5/10/2012From committee chair, with author's amendments: Amend, and re-refer to Com. on APPR. Read second time and amended.
5/14/2012Re-referred to Com. on APPR.
5/16/2012In committee: Set, first hearing. Referred to APPR. suspense file.
5/25/2012From committee: Do pass as amended. (Ayes 9. Noes 5.) (May 25). Read second time and amended. Ordered to second reading.
select this voteVote5/25/2012Do pass as amended.
5/29/2012Read second time. Ordered to third reading.
5/31/2012Read third time. Passed. Ordered to the Senate. (Ayes 41. Noes 30. Page 5197.)
currently selectedAssembly Vote on Passage5/31/2012AB 2312 AMMIANO Assembly Third Reading
6/04/2012In Senate. Read first time. To Com. on RLS. for assignment.
6/14/2012Referred to Coms. on B., P. & E.D. and RLS.
6/25/2012In committee: Set, first hearing. Hearing canceled at the request of author.

Total contributions given to Assemblymembers from interest groups that…

6 Organizations Supported and 17 Opposed; See Which Ones

Organizations that took a position on
An Act to Amend Sections 11362.775, 11362.81, and 11362.83 Of, and to Add Article 2.8 (Commencing with Section 11362.84) to Chapter 6 of Division 10 Of, the Health and Safety Code, and to Add Chapter 4 (Commencing with Section 7294) to Part 1.7 of Division 2 of the Revenue and Taxation Code, Relating to Controlled Substances, and Making an Appropriation Therefor.: AB 2312 AMMIANO Assembly Third Reading

6 organizations supported this bill

American Federation of State, County and Municipal Employees
Assembly Committee on Public Safety (2012, April 9). Assembly Committee Analysis. Retrieved May 29, 2012, from Leginfo: Bill Analysis.
Americans for Safe Access
Assembly Committee on Public Safety (2012, April 9). Assembly Committee Analysis. Retrieved May 29, 2012, from Leginfo: Bill Analysis.
California NORML
Assembly Committee on Public Safety (2012, April 9). Assembly Committee Analysis. Retrieved May 29, 2012, from Leginfo: Bill Analysis.
Drug Policy Alliance
Assembly Committee on Public Safety (2012, April 9). Assembly Committee Analysis. Retrieved May 29, 2012, from Leginfo: Bill Analysis.
Legal Services for Prisoners with Children
Assembly Committee on Public Safety (2012, April 9). Assembly Committee Analysis. Retrieved May 29, 2012, from Leginfo: Bill Analysis.
UFCW Western States Council
Assembly Committee on Public Safety (2012, April 9). Assembly Committee Analysis. Retrieved May 29, 2012, from Leginfo: Bill Analysis.

17 organizations opposed this bill

California District Attorneys Association
Assembly Committee on Public Safety (2012, April 9). Assembly Committee Analysis. Retrieved May 29, 2012, from Leginfo: Bill Analysis.
California Narcotic Officers' Association
Assembly Committee on Public Safety (2012, April 9). Assembly Committee Analysis. Retrieved May 29, 2012, from Leginfo: Bill Analysis.
California Police Chiefs Association
Assembly Committee on Public Safety (2012, April 9). Assembly Committee Analysis. Retrieved May 29, 2012, from Leginfo: Bill Analysis.
California State Sheriffs' Association
Assembly Committee on Public Safety (2012, April 9). Assembly Committee Analysis. Retrieved May 29, 2012, from Leginfo: Bill Analysis.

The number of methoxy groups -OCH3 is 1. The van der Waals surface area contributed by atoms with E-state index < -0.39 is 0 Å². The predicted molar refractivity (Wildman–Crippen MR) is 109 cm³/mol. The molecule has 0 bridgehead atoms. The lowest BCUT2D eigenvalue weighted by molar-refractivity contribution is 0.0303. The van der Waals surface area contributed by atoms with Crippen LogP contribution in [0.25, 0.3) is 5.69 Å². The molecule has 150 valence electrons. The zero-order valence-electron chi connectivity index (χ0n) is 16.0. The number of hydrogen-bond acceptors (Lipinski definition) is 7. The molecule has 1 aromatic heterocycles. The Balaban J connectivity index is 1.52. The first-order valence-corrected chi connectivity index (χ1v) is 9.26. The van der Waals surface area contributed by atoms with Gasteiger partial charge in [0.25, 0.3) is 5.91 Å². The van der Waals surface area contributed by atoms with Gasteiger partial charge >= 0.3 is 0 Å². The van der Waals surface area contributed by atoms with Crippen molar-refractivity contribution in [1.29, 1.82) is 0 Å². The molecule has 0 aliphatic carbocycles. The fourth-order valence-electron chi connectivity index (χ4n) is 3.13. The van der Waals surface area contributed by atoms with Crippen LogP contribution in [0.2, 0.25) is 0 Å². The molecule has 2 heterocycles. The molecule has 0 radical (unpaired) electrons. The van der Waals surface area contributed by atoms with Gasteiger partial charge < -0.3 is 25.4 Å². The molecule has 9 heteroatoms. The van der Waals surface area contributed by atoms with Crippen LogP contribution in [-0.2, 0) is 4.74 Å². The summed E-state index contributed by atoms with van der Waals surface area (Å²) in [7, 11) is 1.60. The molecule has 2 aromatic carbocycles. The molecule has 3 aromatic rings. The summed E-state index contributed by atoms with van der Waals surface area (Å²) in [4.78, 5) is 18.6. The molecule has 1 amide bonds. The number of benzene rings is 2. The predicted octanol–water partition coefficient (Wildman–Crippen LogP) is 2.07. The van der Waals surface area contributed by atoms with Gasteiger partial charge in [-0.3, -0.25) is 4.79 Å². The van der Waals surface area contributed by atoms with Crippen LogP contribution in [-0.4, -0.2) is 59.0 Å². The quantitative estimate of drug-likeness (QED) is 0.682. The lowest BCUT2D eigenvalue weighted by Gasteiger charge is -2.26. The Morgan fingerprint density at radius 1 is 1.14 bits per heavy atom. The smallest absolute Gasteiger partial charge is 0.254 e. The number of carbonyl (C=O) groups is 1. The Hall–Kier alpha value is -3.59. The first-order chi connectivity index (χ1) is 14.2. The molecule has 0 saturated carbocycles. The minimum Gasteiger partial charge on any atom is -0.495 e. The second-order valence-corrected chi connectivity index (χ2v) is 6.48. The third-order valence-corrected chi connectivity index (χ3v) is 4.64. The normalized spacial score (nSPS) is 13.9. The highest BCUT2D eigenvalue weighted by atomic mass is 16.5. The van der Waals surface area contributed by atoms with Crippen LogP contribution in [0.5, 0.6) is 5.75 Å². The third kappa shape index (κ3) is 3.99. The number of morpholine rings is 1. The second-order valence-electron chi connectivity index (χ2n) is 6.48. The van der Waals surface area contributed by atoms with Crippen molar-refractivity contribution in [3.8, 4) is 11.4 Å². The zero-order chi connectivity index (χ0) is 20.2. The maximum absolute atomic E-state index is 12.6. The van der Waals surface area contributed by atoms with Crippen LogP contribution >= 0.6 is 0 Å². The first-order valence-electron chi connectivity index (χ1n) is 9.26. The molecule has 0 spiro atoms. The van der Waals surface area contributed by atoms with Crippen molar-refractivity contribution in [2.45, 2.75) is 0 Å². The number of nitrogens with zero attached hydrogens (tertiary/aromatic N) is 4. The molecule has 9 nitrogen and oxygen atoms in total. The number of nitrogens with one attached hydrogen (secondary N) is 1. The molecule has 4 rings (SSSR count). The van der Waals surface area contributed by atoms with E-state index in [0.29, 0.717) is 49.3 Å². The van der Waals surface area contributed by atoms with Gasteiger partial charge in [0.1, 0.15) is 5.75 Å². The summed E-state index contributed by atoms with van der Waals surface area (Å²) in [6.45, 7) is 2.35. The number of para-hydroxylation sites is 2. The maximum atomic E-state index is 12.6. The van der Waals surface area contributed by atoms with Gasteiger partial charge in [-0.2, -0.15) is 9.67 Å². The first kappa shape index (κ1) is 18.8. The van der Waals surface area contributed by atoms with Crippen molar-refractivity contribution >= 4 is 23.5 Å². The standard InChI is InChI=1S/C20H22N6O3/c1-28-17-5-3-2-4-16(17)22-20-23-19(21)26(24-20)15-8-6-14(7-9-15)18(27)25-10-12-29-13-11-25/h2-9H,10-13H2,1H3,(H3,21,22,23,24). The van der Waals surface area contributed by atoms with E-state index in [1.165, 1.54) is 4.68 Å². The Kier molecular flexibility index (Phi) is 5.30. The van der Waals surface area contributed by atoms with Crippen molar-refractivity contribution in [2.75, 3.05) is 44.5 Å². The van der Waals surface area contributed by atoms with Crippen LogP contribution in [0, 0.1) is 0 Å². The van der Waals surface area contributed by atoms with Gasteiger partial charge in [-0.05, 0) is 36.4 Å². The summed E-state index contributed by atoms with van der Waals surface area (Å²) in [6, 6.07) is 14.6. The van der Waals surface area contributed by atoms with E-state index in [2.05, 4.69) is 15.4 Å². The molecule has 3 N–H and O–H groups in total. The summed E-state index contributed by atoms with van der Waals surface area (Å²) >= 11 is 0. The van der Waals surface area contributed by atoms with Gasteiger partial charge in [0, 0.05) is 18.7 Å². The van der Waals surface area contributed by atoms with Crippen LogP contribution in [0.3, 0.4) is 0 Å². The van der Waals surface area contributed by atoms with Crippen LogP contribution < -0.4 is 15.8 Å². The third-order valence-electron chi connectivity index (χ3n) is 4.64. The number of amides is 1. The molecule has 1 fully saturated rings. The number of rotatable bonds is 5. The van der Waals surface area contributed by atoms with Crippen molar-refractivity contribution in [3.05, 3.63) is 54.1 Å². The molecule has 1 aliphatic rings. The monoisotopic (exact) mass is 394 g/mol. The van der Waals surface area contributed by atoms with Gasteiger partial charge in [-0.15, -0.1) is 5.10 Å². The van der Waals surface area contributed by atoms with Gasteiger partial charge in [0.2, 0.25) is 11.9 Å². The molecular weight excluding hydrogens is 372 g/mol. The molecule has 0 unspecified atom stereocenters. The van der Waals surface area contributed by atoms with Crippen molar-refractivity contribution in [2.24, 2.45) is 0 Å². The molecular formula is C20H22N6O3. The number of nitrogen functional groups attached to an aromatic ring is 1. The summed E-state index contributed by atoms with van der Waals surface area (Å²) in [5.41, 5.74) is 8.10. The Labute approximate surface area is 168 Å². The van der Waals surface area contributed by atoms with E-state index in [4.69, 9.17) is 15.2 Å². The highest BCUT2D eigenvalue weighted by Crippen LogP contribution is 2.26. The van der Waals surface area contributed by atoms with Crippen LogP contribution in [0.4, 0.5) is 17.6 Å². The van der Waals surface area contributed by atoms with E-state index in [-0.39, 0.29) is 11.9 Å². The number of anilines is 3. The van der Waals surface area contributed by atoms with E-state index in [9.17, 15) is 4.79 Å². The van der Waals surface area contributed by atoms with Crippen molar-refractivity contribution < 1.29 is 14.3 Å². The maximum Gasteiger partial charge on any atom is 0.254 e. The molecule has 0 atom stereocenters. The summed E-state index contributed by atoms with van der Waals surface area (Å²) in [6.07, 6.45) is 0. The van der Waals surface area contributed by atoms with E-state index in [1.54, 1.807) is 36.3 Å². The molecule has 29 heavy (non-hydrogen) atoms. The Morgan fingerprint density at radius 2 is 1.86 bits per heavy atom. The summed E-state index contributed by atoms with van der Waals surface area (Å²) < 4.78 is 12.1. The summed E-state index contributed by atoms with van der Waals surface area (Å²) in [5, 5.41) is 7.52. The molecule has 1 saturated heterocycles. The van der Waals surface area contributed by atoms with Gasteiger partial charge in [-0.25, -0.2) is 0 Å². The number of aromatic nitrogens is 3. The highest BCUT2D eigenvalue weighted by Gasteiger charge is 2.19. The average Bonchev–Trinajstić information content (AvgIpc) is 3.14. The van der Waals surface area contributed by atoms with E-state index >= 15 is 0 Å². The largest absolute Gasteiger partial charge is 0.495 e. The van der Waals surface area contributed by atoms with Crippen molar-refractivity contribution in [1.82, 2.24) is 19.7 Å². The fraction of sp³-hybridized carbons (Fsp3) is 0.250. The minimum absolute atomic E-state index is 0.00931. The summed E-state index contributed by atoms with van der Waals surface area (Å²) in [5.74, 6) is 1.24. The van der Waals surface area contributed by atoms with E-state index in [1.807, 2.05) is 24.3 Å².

California Taxpayers Association
Assembly Committee on Public Safety (2012, April 9). Assembly Committee Analysis. Retrieved May 29, 2012, from Leginfo: Bill Analysis.
Citizens Against Legalizing Marijuana
Assembly Committee on Public Safety (2012, April 16). Assembly Committee Analysis. Retrieved May 29, 2012, from Leginfo: Bill Analysis.
City of Adelanto
Assembly Committee on Public Safety (2012, April 16). Assembly Committee Analysis. Retrieved May 29, 2012, from Leginfo: Bill Analysis.
City of Highland
Assembly Committee on Public Safety (2012, April 16). Assembly Committee Analysis. Retrieved May 29, 2012, from Leginfo: Bill Analysis.
City of Lake Forest
Assembly Committee on Public Safety (2012, April 16). Assembly Committee Analysis. Retrieved May 29, 2012, from Leginfo: Bill Analysis.
City of Ontario
Assembly Committee on Public Safety (2012, April 16). Assembly Committee Analysis. Retrieved May 29, 2012, from Leginfo: Bill Analysis.
City of Palmdale
Assembly Committee on Public Safety (2012, April 16). Assembly Committee Analysis. Retrieved May 29, 2012, from Leginfo: Bill Analysis.
City of Poway
Assembly Committee on Public Safety (2012, April 16). Assembly Committee Analysis. Retrieved May 29, 2012, from Leginfo: Bill Analysis.
City of San Joaquin
Assembly Committee on Public Safety (2012, April 16). Assembly Committee Analysis. Retrieved May 29, 2012, from Leginfo: Bill Analysis.
Coalition For A Drug Free California
Assembly Committee on Public Safety (2012, April 16). Assembly Committee Analysis. Retrieved May 29, 2012, from Leginfo: Bill Analysis.
Health Advocates Rejecting Marijuana
Assembly Committee on Public Safety (2012, April 16). Assembly Committee Analysis. Retrieved May 29, 2012, from Leginfo: Bill Analysis.
International Faith Based Coalition
Assembly Committee on Public Safety (2012, April 9). Assembly Committee Analysis. Retrieved May 29, 2012, from Leginfo: Bill Analysis.
League of California Cities
Assembly Committee on Public Safety (2012, April 16). Assembly Committee Analysis. Retrieved May 29, 2012, from Leginfo: Bill Analysis.

Need proof?

View citations of support and opposition

Includes reported contributions to campaigns of Assemblymembers in office on day of vote, from interest groups invested in the vote according to MapLight, January 1, 2011 – December 31, 2012.